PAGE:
Saudi Arabia – A brief introduction
Saudi Arabia does not come to mind when one thinks of frontier markets. By most measures, Saudi Arabia is a developed country or near-developing country. The fact box below demonstrates this:
Saudi Arabia’s GDP per capita puts it a hair below that of Portugal ($22,699) and slightly above that of Taiwan ($21, 592).
However, Saudi Arabia’s economy in many respects is undeveloped and remains restricted to foreign access. Around 90% of Saudi Arabia’s export revenues derive from petroleum or petroleum-based products. The government is taking efforts to change this through their ninth five-year plan, which was revealed in 2010. It is ambitious, with $385bn in spending across a number of sectors. The plan endeavours to reduce reliance on petroleum and to assist in reducing chronic youth unemployment (10.5% in 2011).
The plan includes $73bn in spending for the construction of 117 hospitals, 750 primary health centres and 400 emergency centres. In water resources, the plan looks to double the existing capacity of desalinization plants from 1.05 billion cubic metres to 2.07 billion cubic metres. In transportation the plan will look to complete the country’s network of railways, expansion of airports in Jeddah and Makkah as well as establishing a port in Ras Azzour. The government will build over 100 post secondary institutions and 1 million in affordable housing units. The scope of this plan ensures that Saudi Arabia will have a high level of growth through 2015; inflation will be the primary challenge mitigating growth.
As a result of this spending plan, Saudi Arabia will continue to be reliant on high oil prices. The break-even for the government budget in 2012 is $90 a barrel and this is expected to rise to $100 a barrel in 2013. This creates the risk of heavy borrowing being required to fund spending should oil prices decline. However, Saudi Arabia is rated AA by rating agencies and should have no trouble in issuing debt.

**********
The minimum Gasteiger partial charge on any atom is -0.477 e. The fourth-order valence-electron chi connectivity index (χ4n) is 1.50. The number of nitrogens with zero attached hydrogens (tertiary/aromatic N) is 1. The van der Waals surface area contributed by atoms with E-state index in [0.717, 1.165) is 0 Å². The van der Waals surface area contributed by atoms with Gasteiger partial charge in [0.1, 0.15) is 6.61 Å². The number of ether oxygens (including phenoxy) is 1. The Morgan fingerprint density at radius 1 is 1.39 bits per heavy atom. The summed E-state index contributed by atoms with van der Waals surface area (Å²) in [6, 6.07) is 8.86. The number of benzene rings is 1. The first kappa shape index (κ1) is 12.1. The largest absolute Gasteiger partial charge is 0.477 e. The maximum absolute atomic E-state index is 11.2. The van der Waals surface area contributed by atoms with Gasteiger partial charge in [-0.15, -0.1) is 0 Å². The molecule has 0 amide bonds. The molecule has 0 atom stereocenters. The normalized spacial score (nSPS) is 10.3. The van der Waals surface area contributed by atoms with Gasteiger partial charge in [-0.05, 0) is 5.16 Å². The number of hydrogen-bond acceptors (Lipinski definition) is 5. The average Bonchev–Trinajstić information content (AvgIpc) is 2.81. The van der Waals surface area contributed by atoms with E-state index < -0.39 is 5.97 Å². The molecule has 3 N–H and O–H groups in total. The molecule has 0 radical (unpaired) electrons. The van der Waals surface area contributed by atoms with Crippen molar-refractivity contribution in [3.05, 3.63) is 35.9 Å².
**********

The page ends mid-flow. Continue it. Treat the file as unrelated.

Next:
Any concerns regarding whether this money will actually be spent should be allayed. Approximately $85bn has already been disbursed and funding is of no concern when Brent is hovering around $125. Incredibly ambitious projects that have been announced such as the 1KM tall Kingdom Tower are more suspect, but it appears to be coming along well.
Saudi Arabia’s law is based on their interpretation of Islamic Shariah law. While this frightens some investors, in corporate areas this has little impact. In terms of securities law, contract law, and tort law, laws can be considered to be similar to legislation in developed markets.
Law is administered by judges who receive both Islamic training and a traditional legal education. However, there is a marked lack of transparency in the legal process in Saudi Arabia. Organizations such as Amnesty International have highlighted numerous instances in which courts have decided in favour of Saudi citizens despite a foreigner having the stronger case.
Saudi Arabia’s currency is the Saudi Riyal (SAR). It has been pegged to the USD since 1986 at a rate of 1USD = 3.75 SAR. Given that Saudi Arabia receives payments for its oil in USD the peg can be relied on. The only period in which the peg failed was briefly between September 18, 2007 and December 2007 when the US Fed cut interest rates and SAMA (Saudi Arabia Monetary Authority) did not follow suit due to concerns of inflation.
The Equity Market
Saudi Arabia’s only stock exchange is the Al Tadawul Exchange. It is based in Riyadh, the capital and Jeddah, the commercial hub of Saudi Arabia. The Al Tadawul Exchange is the largest exchange in the Middle East and has been successful in continuing to increase the number of companies listed on the index (currently 151).
The Tadawul Index is an all-share value-weighted index of the exchange. It has been calculated since 1994, and in that time an investment in Saudi Arabia would have yielded a 718% return. This compares with a 461% return on the S&P 500 for the same time period.
YTD in 2012, the Saudi market is up +22% as of the end of March, making it one of the best performing markets in the world. Valuations remain reasonable with forward P/E’s trading at 15.2 compared to a 5-year average of 17.8. With expected strength in the economy which is forecasted to grow 5% in 2012 and 6% in 2013 the market remains attractive.
The solid performance in Saudi Arabia does come at a cost and that is substantially higher volatility than a developed market index; over the last 5 years standard deviation has ranged from 21% to 27% (rolling 5-year).